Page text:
9. To make the sandwiches, slice the rolls/baguettes in half, lengthwise, and place them on a baking sheet. Toast under a broiler, keeping a close eye, about 1 minute. 
  10. Remove the pan from the oven, and remove the top halves of the rolls from the pan. Pile the beef and onions on the bottom halves of the rolls, top with the cheese, and broil until the cheese is melty. Top with the other half of the bread and serve with small bowls of the jus. 

Jul 25, 2015

Pork Spring Rolls with Spicy Plum Dipping Sauce

Slow cooker Pork Spring Rolls with Spicy Plum Dipping Sauce

These Pork Spring Rolls are so easy to prepare, and they can be assembled ahead of time. You can also scale the recipe for a crowd. They are wonderful for an appetizer (sliced into smaller pieces), light lunch, or summertime dinner.

The pork is rubbed with coriander, salt, and pepper, and then prepared in the slow cooker in orange juice, chicken stock, onions, orange slices, ginger, garlic, and fish sauce. The vegetables and herbs are uncooked, and can be cut and refrigerated until you are ready to assemble the spring rolls.

Slow cooker Pork Spring Rolls with Spicy Plum Dipping Sauce

These are also pretty healthy. They are filled with fresh vegetables and a small slice of lean pork. The rice papers are only about 30 calories each according to the package.

Slow cooker Pork Spring Rolls with Spicy Plum Dipping Sauce

The plum sauce is sweet and gingery, with just a bit of heat. I think these would be fun to assemble with kids too. What a great way to get them to eat their veggies!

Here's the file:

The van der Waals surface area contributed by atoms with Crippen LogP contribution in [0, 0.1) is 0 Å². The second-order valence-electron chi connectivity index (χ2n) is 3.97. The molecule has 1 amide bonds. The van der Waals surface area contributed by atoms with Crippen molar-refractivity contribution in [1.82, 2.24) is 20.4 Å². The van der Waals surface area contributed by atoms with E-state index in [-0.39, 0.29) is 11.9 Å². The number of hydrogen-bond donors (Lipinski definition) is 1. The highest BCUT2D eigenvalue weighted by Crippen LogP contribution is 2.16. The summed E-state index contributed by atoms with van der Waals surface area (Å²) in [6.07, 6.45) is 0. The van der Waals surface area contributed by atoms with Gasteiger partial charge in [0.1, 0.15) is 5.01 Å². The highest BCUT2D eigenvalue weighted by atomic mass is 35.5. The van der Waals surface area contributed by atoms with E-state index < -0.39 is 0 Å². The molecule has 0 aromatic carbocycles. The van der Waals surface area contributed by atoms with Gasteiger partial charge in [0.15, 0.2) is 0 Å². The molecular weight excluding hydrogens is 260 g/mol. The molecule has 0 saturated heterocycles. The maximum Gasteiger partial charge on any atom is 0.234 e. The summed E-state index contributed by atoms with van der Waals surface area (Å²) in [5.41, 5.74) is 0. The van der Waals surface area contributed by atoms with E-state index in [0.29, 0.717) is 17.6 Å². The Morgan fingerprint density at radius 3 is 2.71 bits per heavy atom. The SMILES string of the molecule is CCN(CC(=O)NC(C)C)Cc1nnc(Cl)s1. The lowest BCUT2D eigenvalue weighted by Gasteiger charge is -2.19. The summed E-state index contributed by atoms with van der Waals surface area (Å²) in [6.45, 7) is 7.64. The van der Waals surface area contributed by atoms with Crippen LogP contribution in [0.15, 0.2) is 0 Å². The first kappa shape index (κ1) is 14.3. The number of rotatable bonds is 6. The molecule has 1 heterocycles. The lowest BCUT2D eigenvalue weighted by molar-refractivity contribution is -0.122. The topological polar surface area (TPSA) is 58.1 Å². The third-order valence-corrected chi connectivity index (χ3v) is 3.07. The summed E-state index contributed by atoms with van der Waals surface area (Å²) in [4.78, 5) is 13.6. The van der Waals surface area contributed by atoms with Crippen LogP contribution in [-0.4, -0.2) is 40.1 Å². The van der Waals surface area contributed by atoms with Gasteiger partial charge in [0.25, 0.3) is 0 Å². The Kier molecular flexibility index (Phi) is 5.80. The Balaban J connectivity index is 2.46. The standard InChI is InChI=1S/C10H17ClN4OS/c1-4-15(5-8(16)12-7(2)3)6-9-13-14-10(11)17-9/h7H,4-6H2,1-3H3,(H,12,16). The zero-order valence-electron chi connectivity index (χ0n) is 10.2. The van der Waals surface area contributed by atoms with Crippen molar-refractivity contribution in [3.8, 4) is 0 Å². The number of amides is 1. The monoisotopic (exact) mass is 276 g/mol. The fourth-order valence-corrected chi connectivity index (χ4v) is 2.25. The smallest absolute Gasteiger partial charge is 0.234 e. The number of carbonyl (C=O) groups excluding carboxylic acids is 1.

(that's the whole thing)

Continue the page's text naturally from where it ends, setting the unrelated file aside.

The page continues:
Pork Spring Rolls with Spicy Plum Sauce


Pork Roast

2 pounds boneless pork roast
Salt and pepper
1 tsp ground coriander
1 cup orange juice
1 cup chicken stock
2 tbsp fish sauce 
6 cloves garlic, peeled and smashed
2 tsp chopped fresh ginger
1 onion, thinly sliced 
1 orange, skin on, thinly sliced

Spring Rolls

2 carrots, peeled and julienned
1 cucumber, julienned
1 bell pepper, color of your choice, julienned
4 ounces baby spinach leaves
Handful of mint leaves
Handful of basil leaves
1 package spring roll wrappers

Plum Dipping Sauce

1/4 cup plum sauce
1/2 tsp fish sauce
1/2 tsp grated ginger
1/2 tsp sriracha sauce


  1. Rub the pork roast on all sides with salt, pepper, and coriander.
  2. Add the juice, stock, fish sauce, garlic, and ginger to the slow cooker and stir.
  3. Lay half of the onion and orange slices to the bottom of the slow cooker. 
  4. Lay the roast on top of the onions and oranges, and top with the rest of the onions and oranges. 
  5. Cover, and cook on low for about 5 hours. 
  6. Remove the roast from the slow cooker and allow to cool for about 15 minutes. Thinly slice the pork. 
  7. When you are ready to assemble the rolls, fill a pie dish with warm water. 
  8. Dip a wrapper in the water, about 2 to 3 seconds per side. Shake off excess water and lay it on a clean, dry surface. As it softens, fold it in half into a half circle. 
  9. Lay a slice of pork on on once side, and layer with vegetables and herbs. Roll it up tightly from one side to the other. You can also do "closed end" spring rolls, wrapping them up like a burrito. 
  10. Continue to assemble, one roll at a time. Place in a dish or baking sheet, cover with plastic wrap, and refrigerate until ready to serve. 
  11. Serve with the dipping sauce. 

Jul 21, 2015

Chocolate Sundae Shortbread Cookies | #CreativeCookieExchange

Chocolate Sundae Shortbread Cookies

Aren't these Chocolate Sundae Shortbread Cookies the cutest? Everything about them says celebration.